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50ft O scale sternwheeler

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  • #46
    Lennart, would both the tri-cocks and the sight glass be necessary? Don't they do basically the same thing.


    • #47

      Keeping track of the water level was critical - too low could lead to a boiler explosion which would be fatal to anyone standing nearby. So it is a case of belt and braces, I have never seen a steam locomotive backhead which did not have both. Making sure that their indications agreed would tell you the reading was correct.

      Lennart Elg - the Sloat Lumber Man


      • #48
        Still lurking.....about the small "crack Lennart -

        cant you use some putty to hide it?


        • #49
          Many a tale has been told of sight glasses that were wrong, or so clouded by mineral deposits that they were hard to read, leading to error. As Lennart pointed out, the results of errors here are usually disastrous and fatal. So, every new engineer learns that his best friend is the try cocks, they work every time.

          I am planning a 'Tall Tale' about this very thing on my AV&W..."Lucky 7" narrowly avoided exploding at the hands of a new engineer when her sight glass was clouded. Only the fact that she was heading down a 4% grade, which caused more water to slosh back over the crown sheet, saved the old girl and her crew. That was not an uncommon occurrence.

          Lennart, thank you very much for the piping diagram, wasn't sure of the arrangement!


          • #50
            To answer Franks question. For awhile they were both used on locomotive's. As "stuff" would clog in the bottom of the sight glass giving a false reading. So crews had the back up system if something didn't seem right. I would think this would be even more important on a boat using river Wes water.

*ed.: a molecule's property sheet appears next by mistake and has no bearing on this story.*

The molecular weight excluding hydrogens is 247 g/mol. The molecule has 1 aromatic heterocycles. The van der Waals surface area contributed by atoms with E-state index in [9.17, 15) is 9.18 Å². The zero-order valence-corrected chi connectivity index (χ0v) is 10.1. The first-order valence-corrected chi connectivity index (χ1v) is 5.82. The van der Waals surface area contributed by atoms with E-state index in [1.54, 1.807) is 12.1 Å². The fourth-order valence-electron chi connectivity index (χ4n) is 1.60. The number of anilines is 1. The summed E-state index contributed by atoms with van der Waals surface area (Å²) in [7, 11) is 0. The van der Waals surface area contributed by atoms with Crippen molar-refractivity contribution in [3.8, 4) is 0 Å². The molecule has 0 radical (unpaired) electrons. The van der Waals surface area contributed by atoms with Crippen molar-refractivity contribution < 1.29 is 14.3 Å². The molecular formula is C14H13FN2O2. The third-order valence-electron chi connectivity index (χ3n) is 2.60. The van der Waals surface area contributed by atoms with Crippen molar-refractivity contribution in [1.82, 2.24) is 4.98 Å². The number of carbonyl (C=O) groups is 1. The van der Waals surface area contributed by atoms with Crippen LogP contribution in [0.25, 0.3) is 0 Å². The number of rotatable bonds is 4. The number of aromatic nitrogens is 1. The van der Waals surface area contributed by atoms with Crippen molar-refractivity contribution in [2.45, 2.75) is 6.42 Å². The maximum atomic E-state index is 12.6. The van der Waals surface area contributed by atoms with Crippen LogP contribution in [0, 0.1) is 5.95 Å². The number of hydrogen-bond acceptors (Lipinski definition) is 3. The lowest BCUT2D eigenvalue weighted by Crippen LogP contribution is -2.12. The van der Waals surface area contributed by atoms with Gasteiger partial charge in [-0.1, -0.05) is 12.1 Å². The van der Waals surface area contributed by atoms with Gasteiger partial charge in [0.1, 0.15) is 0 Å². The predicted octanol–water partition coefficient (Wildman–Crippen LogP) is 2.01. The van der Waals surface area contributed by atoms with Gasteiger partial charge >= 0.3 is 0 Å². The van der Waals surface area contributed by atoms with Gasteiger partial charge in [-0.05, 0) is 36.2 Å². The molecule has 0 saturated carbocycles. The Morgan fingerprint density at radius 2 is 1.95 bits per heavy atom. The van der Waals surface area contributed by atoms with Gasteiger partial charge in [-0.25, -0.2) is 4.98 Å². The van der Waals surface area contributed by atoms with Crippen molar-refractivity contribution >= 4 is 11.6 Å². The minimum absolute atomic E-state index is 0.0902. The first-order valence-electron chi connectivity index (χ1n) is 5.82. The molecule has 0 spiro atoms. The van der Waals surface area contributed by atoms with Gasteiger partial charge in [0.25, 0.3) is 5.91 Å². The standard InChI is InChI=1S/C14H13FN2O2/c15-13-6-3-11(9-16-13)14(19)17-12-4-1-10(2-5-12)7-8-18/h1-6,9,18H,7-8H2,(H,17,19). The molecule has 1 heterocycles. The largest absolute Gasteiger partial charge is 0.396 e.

It\'s only make-believe


            • #51
              Hi Lennart,

              I've been following your post from the beginning. Am currently well into building

              Train-Troll's(HO)Western River Towboat. Will be looking at your ideas for details

              and how you cover all those laser burnt edges. I'm a sucker for steam boats.

              John Elwood


              • #52
                I'm loving the extra detailed research on the boiler Lennart- glad you didn't raise this when we were talking about the kit design or it would have taken me forever to get the kit out! looking forward to seeing you tackling the rear end with cabin and paddle. Hey John re the burnt edges: basswood is OK with low burn but its the thin birch ply thats a pain. suggest lightly sanding the edge with fine grit paper - its really the only thing that is effective.


                • #53
                  Originally posted by Philip View Post
                  I started a thread on the SS Maru 5 years ago.

                  It's currently a shelf orphan.


                  Bernd, It was at this old url....